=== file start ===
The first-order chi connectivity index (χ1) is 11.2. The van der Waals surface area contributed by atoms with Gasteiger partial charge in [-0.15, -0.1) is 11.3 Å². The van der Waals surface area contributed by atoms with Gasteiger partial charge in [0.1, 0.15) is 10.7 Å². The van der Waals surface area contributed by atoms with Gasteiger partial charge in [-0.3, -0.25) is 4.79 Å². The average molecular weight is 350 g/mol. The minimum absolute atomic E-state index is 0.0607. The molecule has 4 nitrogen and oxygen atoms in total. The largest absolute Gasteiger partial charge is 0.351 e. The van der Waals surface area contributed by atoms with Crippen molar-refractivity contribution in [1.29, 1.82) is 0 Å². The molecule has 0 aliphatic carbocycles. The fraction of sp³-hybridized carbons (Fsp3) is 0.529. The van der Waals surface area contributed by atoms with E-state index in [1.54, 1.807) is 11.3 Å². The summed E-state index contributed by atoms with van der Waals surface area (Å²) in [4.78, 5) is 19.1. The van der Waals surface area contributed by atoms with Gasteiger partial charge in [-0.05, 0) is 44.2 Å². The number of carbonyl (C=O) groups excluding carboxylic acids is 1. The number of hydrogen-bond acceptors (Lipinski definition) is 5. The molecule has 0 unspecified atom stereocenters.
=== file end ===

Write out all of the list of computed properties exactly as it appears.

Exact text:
The first-order chi connectivity index (χ1) is 11.2. The van der Waals surface area contributed by atoms with Gasteiger partial charge in [-0.15, -0.1) is 11.3 Å². The van der Waals surface area contributed by atoms with Gasteiger partial charge in [0.1, 0.15) is 10.7 Å². The van der Waals surface area contributed by atoms with Gasteiger partial charge in [-0.3, -0.25) is 4.79 Å². The average molecular weight is 350 g/mol. The minimum absolute atomic E-state index is 0.0607. The molecule has 4 nitrogen and oxygen atoms in total. The largest absolute Gasteiger partial charge is 0.351 e. The van der Waals surface area contributed by atoms with Crippen molar-refractivity contribution in [1.29, 1.82) is 0 Å². The molecule has 0 aliphatic carbocycles. The fraction of sp³-hybridized carbons (Fsp3) is 0.529. The van der Waals surface area contributed by atoms with E-state index in [1.54, 1.807) is 11.3 Å². The summed E-state index contributed by atoms with van der Waals surface area (Å²) in [4.78, 5) is 19.1. The van der Waals surface area contributed by atoms with Gasteiger partial charge in [-0.05, 0) is 44.2 Å². The number of carbonyl (C=O) groups excluding carboxylic acids is 1. The number of hydrogen-bond acceptors (Lipinski definition) is 5. The molecule has 0 unspecified atom stereocenters.